You are here: Home / Projects / The Guantánamo Testimonials Project / Testimonies / Testimonies of the Prisoners / Report on Torture, Cruel, Inhuman, and Degrading Treatment of Prisoners at Guantánamo Bay, Cuba. (Nechle)

Report on Torture, Cruel, Inhuman, and Degrading Treatment of Prisoners at Guantánamo Bay, Cuba. (Nechle)

In July 2006, The New York Center for Constitutional Rights (CCR) published its Report on Torture, Cruel, Inhuman, and Degrading Treatment of Prisoners at Guantánamo Bay, Cuba. This report is based on accounts drawn directly from habeas counsels’ unclassified notes reflecting prisoner statements made to counsel during in-person interviews conducted at Guantánamo beginning in the Fall of 2004. Some information for that report was taken also from public sources compiled in Cecili Thompson Williams & Kristine A. Huskey, Detention, Interrogation, and Torture at Guantánamo Bay: Materials and Case Files, a report published by the law firm of Shearman and Sterling LLP in October 2005. The testimony by or about Mr. Mohammed Nechle in the CCR report can be found below.

(CCR62) On the night of January 18, 2002, Mr. Nechla and the other five Bosnians were taken to the courtyard of the Sarajevo jail. Mr. Nechla was given a document confirming that he was to be released. But he was not set free. Instead, he was turned over to nine officers/soldiers, including at least one American soldier, in full riot gear. A hood was placed over his head and his wrists were bound extremely tightly. The six were taken to an airport, where they were handed over to Americans. The Americans removed Mr. Nechla’s hood, and placed sensory deprivation goggles on his eyes, a surgical-type mask on his mouth, and headphone-type coverings over his ears. After spending hours sitting on the ground in sub-freezing temperatures, Mr. Nechla and the others were forced onto a plane. The pain from Mr. Nechla’s wrist restraints was excruciating because they were so tight; he was crying and screaming, “My hands, my hands!” He began to feel numbness in his hands and arms. He was placed in a sitting position on the floor of the plane. If he slumped or fell, he was slammed back into the sitting position by soldiers. The flight lasted about six hours. When the plane landed, they were in a place that was extremely cold (-20 C). Mr. Nechla believes it was Turkey or Germany. Mr. Nechla heard barking and snarling dogs very close to him, but he could not see because of the goggles. He was terrified that the dogs would bite him or kill him; the soldiers taunted him in the bitter cold. Before boarding a second plane, Mr. Nechla was given a new article of clothing, but he could not see what it looked like. His hands remained in pain, and the numbness in his arms grew. He was given no food. The plane trip lasted many hours. Immediately before the plane landed at Guantánamo, he was given an apple—the only food he received during his nearly two-day journey. After the plane landed, he was dragged to a bus, still wearing the goggles, mask, and headphones. The soldiers dragged him by his biceps, gripping him tightly and painfully. The bus had no seats. Soldiers were screaming at him in English, “Don’t move!” “Don’t talk!” repeatedly. When the bus stopped, Mr. Nechla was pulled down the boarding stairs, again by the upper arms. There were several dogs barking very close to him, and he again feared he would be bitten and attacked. He was dragged to an area of gravel and placed in a painful position, with his legs placed straight out in front of him, shackled, and his wrists still shackled. Soldiers were screaming insults at him and about his family. A soldier punched him around his head and shoulders. The sun pounded down on him and it was unbearably hot. He fainted. A soldier stepped forward, grabbed him, and shoved him back into the painful seated position. This occurred a few times. He was forced to sit in the intense heat for an extended period. He was having difficulty breathing through the mask and believed he was going to suffocate. He cried out for help. A soldier came and pulled the mask out and let it snap against his face. He began to cry. He had arrived at Guantánamo (Center for Constitutional Rights 2006, 4f).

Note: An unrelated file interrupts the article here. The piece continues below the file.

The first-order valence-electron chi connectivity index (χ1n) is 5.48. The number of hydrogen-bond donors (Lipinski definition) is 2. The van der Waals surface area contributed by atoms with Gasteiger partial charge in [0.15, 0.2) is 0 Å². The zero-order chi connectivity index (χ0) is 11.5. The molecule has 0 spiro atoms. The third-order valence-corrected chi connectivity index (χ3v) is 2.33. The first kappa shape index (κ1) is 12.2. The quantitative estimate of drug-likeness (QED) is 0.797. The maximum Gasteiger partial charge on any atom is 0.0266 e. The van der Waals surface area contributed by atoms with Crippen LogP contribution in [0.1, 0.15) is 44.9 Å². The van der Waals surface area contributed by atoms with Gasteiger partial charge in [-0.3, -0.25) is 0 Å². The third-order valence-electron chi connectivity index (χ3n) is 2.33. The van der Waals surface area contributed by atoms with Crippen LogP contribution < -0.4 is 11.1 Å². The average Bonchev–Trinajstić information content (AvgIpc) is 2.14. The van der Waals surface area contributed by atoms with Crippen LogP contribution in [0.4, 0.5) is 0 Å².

(CCR63) During his first month at Guantánamo, soldiers would wake Mohamed Nechla every hour and force him to place his shoes, brush, and soap in a certain order along the side of his cage. An hour later, they would force him to line up the shoes, brush, and soap in a new order. This would continue all night and was designed to prevent him from sleeping. At times, instead of reordering the position of his shoes, brush, and soap, he was ordered to leave his cell while it was searched. Saber Lahmar reported similar conduct over a period of several weeks (Center for Constitutional Rights 2006, 18).

Primary Sources

Melissa Hoffer (undated) Unclassified Attorney Notes Regarding Mohammed Nechla (on file with author).